A Review of:
The Sickness: A Novel
Alberto Barrera Tyszka
Reviewed by Jessica A. Kent
“Why do we find it so hard to accept that life is pure chance?” So states the overarching philosophy of Alberto Barrera Tyszka’s short novel The Sickness. The Venezuelan poet and novelist slices a portion out of the lives of his characters to present to the reader, centering upon the doctor Andrés Miranda and his father’s terminal cancer diagnosis. The diagnosis is known to Dr. Miranda from the novel’s opening, yet the communication of that diagnosis to an otherwise robust and healthy father becomes a weight upon him. How do you tell a loved one they are dying? Dr. Miranda, known for his philosophy of full physician-patient transparency, is now faced with the necessity of being honest. And he hesitates with it.
A patient of Dr. Miranda’s, Ernesto Durán begins sending a series of emails to his doctor detailing a striking yet vague illness he has experienced. Though pronounced as being in excellent physical health, Durán continues to have dizzy spells, seeing Dr. Miranda as the only one able to heal and comfort him. His desire for connection turns into obsession, and it’s Dr. Miranda’s receptionist Karina who begins to reply to his emails, out of fear of escalating threat but also out of empathy. Her contact with Durán – in Dr. Miranda’s name – continues parallel to the storyline of father and son working through diagnosis, treatment, and mortality.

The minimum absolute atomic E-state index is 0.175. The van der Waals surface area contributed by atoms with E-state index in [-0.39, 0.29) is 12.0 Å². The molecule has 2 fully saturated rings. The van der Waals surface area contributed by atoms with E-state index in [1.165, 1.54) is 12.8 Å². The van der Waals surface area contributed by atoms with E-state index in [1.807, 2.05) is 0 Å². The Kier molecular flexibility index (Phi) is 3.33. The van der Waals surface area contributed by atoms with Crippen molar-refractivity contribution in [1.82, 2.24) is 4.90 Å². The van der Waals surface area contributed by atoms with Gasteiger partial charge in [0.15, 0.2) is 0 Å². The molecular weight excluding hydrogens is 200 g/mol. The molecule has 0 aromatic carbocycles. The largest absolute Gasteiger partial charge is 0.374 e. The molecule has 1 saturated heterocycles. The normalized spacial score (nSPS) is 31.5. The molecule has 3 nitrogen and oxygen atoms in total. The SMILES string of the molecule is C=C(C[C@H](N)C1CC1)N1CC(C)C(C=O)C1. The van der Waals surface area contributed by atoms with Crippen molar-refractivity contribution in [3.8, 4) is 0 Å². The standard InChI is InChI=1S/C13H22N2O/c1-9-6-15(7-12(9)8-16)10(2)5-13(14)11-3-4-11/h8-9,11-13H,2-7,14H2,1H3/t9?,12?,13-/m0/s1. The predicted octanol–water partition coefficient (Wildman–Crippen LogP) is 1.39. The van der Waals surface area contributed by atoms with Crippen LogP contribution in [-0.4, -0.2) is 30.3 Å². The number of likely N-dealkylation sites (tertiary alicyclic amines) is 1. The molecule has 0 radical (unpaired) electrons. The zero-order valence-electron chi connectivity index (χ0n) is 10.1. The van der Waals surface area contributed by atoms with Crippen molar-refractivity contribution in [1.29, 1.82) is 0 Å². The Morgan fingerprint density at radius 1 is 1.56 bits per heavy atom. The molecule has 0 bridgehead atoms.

Each character is afflicted with sickness in their own way, and it seems to be Tyszka’s intention to present a nuanced introspection into what “sickness” could be. For Andrés and his father, sickness is in the tangible form of a present cancer, a foreign appearance in the body that deteriorates health and brings death near. For Durán, physical sickness is an illusion, something pantomimed in order to make a connection, albeit unhealthy and codependent. His sickness is not a physical manifestation but a mental one; is it to be deemed inferior to the sickness Andrés Miranda’s father faces? When juxtaposed against a cancer diagnosis, Durán’s hypochondrainism seems offensive, a slap in the face; Durán’s psychosomatic symptoms, mirroring the father’s real symptoms, seem mocking. But is Durán just to be brushed off? Karina’s sickness is harder to pinpoint, but is similar to Durán’s desire for connection and attention. Writing in the voice of Dr. Miranda, Karina is able to capture an authority to her words that she, as a receptionist, never held before, and is able to connect with a man who may just need saving. But Durán’s “sickness” begins to infect Karina; she begins to have dizzy spells, a result of the internalization of a man’s desperate need.